The International Maritime Organization (IMO) has swiftly moved to quash the latest efforts to slow down or derail implementation of the global sulphur cap, which is due to start in just over one month.
Ioannis Plakiotakis, the Greek minister of maritime affairs and insular policy, caused a stir on Monday afternoon when addressing the 31st IMO assembly opening session, when like the Union of Greek Shipowners earlier, he suggested the sulphur cap ought to be delayed over safety fears. The IMO has since moved fast to say that there is no chance that the regulation – the largest new shipping legislation in a generation – can be delayed.
Telling delegates he did not want to be viewed as Kassandra, the Greek ancient princess who was the prophet of doom, Plakiotakis, who’s had the maritime position for a matter of months, said: “We are yet to be confronted with the full scale reality of the availability, compatibility and safety challenges and grave risks of the new marine low sulphur fuel oils, especially blended ones.”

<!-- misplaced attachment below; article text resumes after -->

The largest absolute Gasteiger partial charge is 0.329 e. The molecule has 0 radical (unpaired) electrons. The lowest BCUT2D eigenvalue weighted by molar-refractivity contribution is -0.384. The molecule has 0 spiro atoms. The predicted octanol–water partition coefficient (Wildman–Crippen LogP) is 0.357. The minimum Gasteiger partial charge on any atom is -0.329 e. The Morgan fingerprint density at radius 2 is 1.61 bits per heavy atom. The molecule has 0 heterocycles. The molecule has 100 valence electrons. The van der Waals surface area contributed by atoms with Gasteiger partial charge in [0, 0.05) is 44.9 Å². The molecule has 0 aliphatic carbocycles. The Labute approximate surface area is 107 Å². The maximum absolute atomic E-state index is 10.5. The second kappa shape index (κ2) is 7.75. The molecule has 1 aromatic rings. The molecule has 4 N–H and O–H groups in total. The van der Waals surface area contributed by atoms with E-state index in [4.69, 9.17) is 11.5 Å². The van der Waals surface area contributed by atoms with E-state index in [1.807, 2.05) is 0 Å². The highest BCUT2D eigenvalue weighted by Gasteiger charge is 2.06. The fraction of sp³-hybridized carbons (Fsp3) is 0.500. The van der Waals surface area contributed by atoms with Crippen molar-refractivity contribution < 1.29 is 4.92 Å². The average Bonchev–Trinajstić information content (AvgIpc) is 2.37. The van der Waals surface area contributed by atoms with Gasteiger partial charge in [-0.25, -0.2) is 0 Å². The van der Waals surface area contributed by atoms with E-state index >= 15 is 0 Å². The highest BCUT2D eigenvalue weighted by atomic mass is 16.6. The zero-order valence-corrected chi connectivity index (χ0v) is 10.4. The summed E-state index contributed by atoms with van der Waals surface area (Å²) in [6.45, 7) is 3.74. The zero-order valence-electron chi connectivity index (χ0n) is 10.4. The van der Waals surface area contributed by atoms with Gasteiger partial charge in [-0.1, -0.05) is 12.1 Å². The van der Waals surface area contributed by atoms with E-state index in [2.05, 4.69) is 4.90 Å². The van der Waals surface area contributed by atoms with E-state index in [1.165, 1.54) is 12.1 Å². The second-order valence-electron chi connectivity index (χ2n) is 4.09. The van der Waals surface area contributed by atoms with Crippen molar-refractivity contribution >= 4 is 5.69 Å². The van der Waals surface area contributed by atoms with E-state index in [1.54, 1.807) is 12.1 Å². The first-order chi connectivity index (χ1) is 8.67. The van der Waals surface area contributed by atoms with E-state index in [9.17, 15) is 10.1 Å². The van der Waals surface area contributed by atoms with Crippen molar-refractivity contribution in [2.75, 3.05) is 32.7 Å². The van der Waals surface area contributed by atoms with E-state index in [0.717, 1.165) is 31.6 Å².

Plakiotakis said he feared disruptions to world trade and fatalities from the incoming fuel transition.
In order to overcome the problems associated with the fuel switch Plakiotakis said IMO should consider a postponement of the sulphur cap.
Other countries – including the US, Russia, India and Indonesia – have voiced similar concerns over the last year. There are now just 35 days until the start of the sulphur cap.